In July 1997, Silhouette kicked off its ď36 Hours That Changed EverythingĒ Series. By the time the series concluded in June of 1998, twelve authors had written about different aspects of the troubles faced by the residents of Grand Springs, Colorado, when a power failure produced a 36-hour blackout in that community.
Now, three years later, some of these same inhabitants are attending a charity ball sponsored by wealthy magnate Jonathan Steele. In a most unpleasant confrontation, Jonathan gives his brother, David, one last chance to return the money he has embezzled. David laughs in his face, and boasts that he will survive Jonathan by many years and inherit it all.
As he leaves the event, Jonathan collides with Cynthia Morgan, who is costumed as Cinderella for the evening. Cynthia is there on a gift ticket, but is in attendance mainly to thank Jonathan for the grant program that had made her start up nanny service a viable business. Her innocence and understated beauty appeal to Jonathan, and they are talking in the alcove when once again the lights go out in Grand Springs.
When the lights come on, it is David and his wife who are found dead. Jonathan and the police end up at the station, and Cynthia follows them to comfort him.
At the station Cynthia worms her way into the interview room by carrying a cup of coffee someone has said that Jonathan wants. He, of course, didnít request it, and when she starts sipping it instead, only minutes elapse before she is doubled over in pain and then unconscious.
Her very closely-knit loving family congregates in the hospital waiting room and Jonathan is shamed into sticking around. By this time people have figured out the poison was meant for him, so he does feel some responsibility.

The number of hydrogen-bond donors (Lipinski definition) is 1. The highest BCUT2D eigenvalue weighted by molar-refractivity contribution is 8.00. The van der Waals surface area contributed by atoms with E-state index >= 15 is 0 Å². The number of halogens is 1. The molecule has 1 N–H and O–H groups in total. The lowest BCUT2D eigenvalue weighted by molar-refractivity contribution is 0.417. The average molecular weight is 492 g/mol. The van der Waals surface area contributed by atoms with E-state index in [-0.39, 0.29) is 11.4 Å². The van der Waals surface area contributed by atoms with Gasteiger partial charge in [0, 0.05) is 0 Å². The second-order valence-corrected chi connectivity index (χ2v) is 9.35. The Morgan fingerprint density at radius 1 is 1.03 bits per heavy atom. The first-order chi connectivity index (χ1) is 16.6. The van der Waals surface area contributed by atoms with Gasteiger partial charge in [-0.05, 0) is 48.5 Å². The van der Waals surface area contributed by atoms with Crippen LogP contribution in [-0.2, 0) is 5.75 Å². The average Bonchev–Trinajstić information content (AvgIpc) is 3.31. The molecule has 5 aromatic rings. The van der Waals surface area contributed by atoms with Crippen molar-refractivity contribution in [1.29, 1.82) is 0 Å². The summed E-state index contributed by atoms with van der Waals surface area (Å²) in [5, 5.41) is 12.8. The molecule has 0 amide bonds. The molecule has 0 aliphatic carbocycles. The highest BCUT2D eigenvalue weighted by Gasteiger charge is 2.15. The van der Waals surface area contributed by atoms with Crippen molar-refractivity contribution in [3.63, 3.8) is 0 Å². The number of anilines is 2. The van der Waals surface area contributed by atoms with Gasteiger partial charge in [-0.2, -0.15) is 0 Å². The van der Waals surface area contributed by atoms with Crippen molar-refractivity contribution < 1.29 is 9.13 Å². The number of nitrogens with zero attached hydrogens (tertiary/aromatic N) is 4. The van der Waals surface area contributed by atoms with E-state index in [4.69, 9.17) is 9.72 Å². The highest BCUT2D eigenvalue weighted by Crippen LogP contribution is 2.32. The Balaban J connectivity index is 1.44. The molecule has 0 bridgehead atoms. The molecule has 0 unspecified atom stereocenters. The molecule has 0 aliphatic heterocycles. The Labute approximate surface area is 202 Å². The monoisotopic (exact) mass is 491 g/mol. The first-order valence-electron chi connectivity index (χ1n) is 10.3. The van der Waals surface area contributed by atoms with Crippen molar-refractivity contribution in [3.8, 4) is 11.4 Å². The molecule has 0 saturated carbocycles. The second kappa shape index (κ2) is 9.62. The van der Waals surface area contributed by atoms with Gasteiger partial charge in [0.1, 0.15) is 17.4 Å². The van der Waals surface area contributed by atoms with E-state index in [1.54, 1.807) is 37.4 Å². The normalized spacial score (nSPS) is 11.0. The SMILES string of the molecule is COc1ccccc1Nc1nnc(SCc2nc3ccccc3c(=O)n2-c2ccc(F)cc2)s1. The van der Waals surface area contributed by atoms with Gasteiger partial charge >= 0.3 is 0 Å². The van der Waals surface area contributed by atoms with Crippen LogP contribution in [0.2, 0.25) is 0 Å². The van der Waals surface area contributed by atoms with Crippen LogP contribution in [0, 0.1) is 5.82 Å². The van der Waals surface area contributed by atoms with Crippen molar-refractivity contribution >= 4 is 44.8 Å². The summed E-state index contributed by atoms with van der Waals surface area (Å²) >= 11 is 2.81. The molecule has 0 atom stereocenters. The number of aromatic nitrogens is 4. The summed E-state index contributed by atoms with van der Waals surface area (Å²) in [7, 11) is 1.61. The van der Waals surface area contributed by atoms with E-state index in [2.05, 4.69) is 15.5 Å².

And responsibility becomes the by-word, as Social Services comes to remind him that his brother had an infant son Jonathan has never seen and that he is the sole surviving relative and must assume the responsibility. Cynthia recovers in time to lend aid and assistance in the form of her nanny service. Jonathan insists that she not one of her employees be the temporary live-in nanny. Cynthia falls in love with Jonathan and the book is devoted to teaching Jonathan the meaning of love.
It is not the teaching of love to Jonathan that is problematic but the manner in which it is done. It was enough of a stretch that Cynthia (also known as Cindy) went to the ball as Cinderella and met her tall dark stranger who left the ball around midnight. But then when her nanny services were required, she morphed, not into Mary Poppins, but into Pollyanna. A Pollyanna who confronted and mastered every situation with sweetness, sweetness, sweetness, leaving this story with the substance of spun sugar. (Indeed, the author makes written references to Pollyanna.)
A lot of Jonathanís bitterness is stated, restated, and then restated introspectively, which is also wearing. In my kitchen, vinegar always melts sugar. It boggles the mind to think how much sugar it would take to absorb the vinegar in this tale. Unfortunately, the author found that formula in Cinderella for a Night.
This is a continuing series, so Davidís murder and the involvement of the FBI in a local murder remain to be addressed.